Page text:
So you’re interested in how much wetland has been lost in your coastal area over the last 10 years. Or maybe you just want to know how much of your region is developed for a vulnerability assessment. So what do you do? Of course you start looking for the best high resolution land cover data you can find. But you notice something. You either need to pay for pre-existing high res data (if available) or you have to settle for data at a lower resolution. Or if you’re looking for data captured during very specific conditions, or times of the year when the free stuff is unavailable, you may have to acquire new imagery. Of course you need the very best, so you start calculating the cost for data in your area of interest. But what’s your question? What are you trying to figure out? Oftentimes, moderate resolution data is suitable depending on the issue. And depending on what you need, it may be freely available and readily downloadable in multiple formats.
C-CAP Land Cover Data As an Example…
Do you care how much wetland area has been lost in your county? Or are you interested in a specific type of wetland loss and whether it was permitted? Or do you need to be able to see the boundaries of specific wetland types?
Are you interested in the amount of forest lost or gained in your area, or do you want to know where each individual tree is?
If you want to map the forest (red arrow), coarser spatial data may work. If you want to map the single tree (yellow arrow), then high res data are needed.
Think about the smallest thing you need to identify. If it’s an urban center or the amount of newly developed area, you might be good to go with the product on the left. The image on the right may be overkill…
What’s It Worth to You?
If a high res data set is indeed what you want, maybe you could think about prioritizing where it’s needed. If you are looking to pay for a full high resolution update of C-CAP data and have some knowledge that nothing changed in 25% of the area, this would be a good time to pinpoint where moderate resolution vs high resolution is sufficient. For example, C-CAP moderate resolution data costs less than $2 per square mile, while the high resolution can cost as much as $250 per square mile (see previous blog Spatial Detail vs. Map Accuracy). Moderate resolution data may be used to initially identify potential areas of change, where you could then supplement with higher resolution data. The upfront cost of the moderate resolution data may be recouped by NOT having to map your full area at high-resolution. Note that even if the higher resolution imagery is free, it can be more time consuming and expensive to develop a map product from the more detailed imagery. The saying “you get what you pay for” goes both ways because you also pay for what you get. Another thing to consider is combining moderate resolution data with other data sets. Moderate resolution C-CAP data can be used with other data such as the National Wetlands Inventory or the National Agriculture Imagery Program to get the best of both worlds. Estimates of wetland loss derived from C-CAP data are often extremely close to those of more detailed studies; however, the spatial areas mapped as losses in C-CAP do not always match. Singly, C-CAP data are very useful as a screening tool to get an estimate of the total amount of wetland loss, but in combination with other data sets such as NWI, one can also identify where the changes are occurring.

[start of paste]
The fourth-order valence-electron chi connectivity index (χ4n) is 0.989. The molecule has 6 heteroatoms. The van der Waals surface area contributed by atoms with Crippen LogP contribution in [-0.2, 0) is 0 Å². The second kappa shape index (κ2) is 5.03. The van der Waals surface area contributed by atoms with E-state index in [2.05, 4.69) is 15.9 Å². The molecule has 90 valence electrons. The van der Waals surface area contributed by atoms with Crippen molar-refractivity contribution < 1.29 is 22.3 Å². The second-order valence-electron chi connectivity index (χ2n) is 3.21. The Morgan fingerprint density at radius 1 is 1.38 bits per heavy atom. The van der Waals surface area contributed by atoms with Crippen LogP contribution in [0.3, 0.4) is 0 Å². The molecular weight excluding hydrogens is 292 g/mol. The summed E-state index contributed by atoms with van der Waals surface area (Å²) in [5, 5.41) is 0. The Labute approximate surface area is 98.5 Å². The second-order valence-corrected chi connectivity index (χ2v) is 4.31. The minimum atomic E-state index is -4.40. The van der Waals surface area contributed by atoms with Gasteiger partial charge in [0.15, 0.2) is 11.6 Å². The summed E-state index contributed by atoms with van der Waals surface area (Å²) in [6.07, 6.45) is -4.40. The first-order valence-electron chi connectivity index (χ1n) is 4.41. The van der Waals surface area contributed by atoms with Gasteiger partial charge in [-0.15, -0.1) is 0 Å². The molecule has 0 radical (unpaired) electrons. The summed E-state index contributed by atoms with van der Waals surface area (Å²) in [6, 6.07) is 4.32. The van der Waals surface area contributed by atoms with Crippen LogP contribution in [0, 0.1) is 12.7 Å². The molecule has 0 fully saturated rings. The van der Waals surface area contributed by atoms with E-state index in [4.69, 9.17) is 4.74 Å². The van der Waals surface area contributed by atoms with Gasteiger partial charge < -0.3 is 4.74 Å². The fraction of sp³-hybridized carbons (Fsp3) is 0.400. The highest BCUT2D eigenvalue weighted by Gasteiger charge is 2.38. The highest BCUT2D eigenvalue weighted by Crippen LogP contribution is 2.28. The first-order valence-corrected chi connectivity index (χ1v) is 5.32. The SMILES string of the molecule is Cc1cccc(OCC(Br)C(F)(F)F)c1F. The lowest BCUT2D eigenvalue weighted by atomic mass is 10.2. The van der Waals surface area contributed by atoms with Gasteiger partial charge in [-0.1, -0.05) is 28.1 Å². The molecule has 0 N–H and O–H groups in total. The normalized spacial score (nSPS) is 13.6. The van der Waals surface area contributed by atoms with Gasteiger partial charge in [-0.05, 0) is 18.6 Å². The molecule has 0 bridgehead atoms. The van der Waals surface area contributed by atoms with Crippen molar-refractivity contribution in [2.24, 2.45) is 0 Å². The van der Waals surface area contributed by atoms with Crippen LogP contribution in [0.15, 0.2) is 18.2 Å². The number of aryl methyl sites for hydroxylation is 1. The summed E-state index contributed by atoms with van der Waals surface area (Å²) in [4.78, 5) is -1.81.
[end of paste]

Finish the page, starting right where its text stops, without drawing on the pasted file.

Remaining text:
When considering your spatial resolution requirements, think about the smallest objects that need to be identifiable. If the answer is still, “Yes, I really do need 1 to 4 meter resolution data,” check out the C-CAP high res data available through the Digital Coast or talk to us about acquiring new data.